Robert J. Connor
Professor of Civil Engineering and Director of CAI and S-BRITE
Lyles School of Civil Engineering
550 Stadium Mall Drive
West Lafayette, IN 47907-2051
PhD, Lehigh University, 2002
MSCE, Lehigh University, 1996
BSCE, Drexel University, 1990
Fatigue and fracture of steel structures, field testing and remote monitoring of structures, fatigue and behavior of sign, signal, and high-mast lighting structures, load distribution and dynamic response of highway and railroad bridge structures, robust sensing and data acquisition systems, large scale structural testing in real time, bridge expansion joint system, and historic structures and materials.
Selected Research Projects
Professor Connor is a Co-PI with Professor Glenn Washer at the Missouri University of Science and Technology. This is PHASE II of the original project, which began in June of 2009 will have tremendous impact on the United States Infrastructure as it will present a new paradigm for the inspection of highway bridges in the United States. Specifically, a reliability-based approach to determine the frequency and scope of inspections is presented that considers bridge design characteristics, age, materials, and existing condition in a systematic analysis process. The framework being researched utilizes a semi-qualitative analysis of various risks and capability factors to provide a practical, implementable methodology that capitalizes on the vast experience and expertise of bridge owners. The proposed approach is flexible and evolutionary such that developing data, methods, and technologies can be incorporated in the future. The capabilities of inspection technologies, including Nondestructive Evaluation (NDE) techniques, for mitigating identified risks and ensuring reliability of the inspection process is also considered in the analysis. This flexible methodology allows bridge owners to identify inspection intervals based on the specific characteristics of the bridge and the intensity of the inspection process. Phase II involves pilot testing the proposed methodologies is three to five states.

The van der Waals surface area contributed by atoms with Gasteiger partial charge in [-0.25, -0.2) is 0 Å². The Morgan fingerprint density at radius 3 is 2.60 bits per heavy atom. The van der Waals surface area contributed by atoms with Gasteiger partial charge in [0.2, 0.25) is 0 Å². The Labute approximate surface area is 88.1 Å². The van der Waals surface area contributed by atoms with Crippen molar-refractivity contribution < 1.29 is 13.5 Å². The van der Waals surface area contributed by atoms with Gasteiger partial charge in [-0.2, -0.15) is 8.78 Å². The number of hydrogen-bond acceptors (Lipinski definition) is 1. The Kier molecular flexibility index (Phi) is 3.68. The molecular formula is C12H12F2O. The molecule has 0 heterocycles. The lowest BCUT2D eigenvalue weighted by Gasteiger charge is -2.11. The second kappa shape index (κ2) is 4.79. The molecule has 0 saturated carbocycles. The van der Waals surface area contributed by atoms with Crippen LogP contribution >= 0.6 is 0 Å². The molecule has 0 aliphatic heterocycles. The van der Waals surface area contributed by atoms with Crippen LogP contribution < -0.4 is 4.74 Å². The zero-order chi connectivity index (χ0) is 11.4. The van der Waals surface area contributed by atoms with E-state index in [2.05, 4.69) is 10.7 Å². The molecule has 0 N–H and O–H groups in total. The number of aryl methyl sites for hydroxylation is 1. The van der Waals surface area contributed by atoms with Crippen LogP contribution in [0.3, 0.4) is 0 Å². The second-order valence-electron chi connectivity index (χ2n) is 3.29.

This is pooled fund study involving FHWA, AISI, Army Corps of Engineers, FHWA, IN, IA, ID, MN, NC, OR, VA, WI. Two girder bridge systems, as well as other non-redundant systems, were developed in the two decade period starting in the 1950's. Unfortunately, knowledge of the fatigue and fracture limit states was not sufficiently advanced to avoid problems in service. Since the 1970s, there have been tremendous advances in materials, fatigue analysis, fracture mechanics, fabrication techniques, and inspection. This project will revisit the concept of Fracture Critical Bridges in the light of the advances that have been made over the last 35 years. In addition, the project will establish guidance that provides a high level of bridge safety that can then form the basis for in-service inspection decisions. The results of the research will be transformative with respect to the steel bridge industry if fully implemented. Dr. William Wright of Virginia Tech is Co-PI on the project.
This is pooled fund study involving FHWA, AISI, Army Corps of Engineers, FHWA, IA, IN, MN, NY, OR, WI. This study will focus on establishing the fatigue and fracture performance of existing rivet and new bolted built-up bridge components after one of the components fails. The results will be used to establish rational field inspection criteria for these members, develop qualitative assessment and design tools, and result in more economical and robust steel members and bridges.
Dr. Connor is Co-PI with Professor William Wright of Virginia Tech (VT is the lead institution) on this project. The objectives of this research are to (1) develop a methodology to quantify when a steel bridge system is considered FC based on loads, existing conditions, material properties, and bridge configurations, and (2) recommend AASHTO specifications using the methodology in the design of new bridges and the evaluation of existing bridges.
Honors & Awards
Recent NCHRP Reports
Recent Peer Reviewed Publications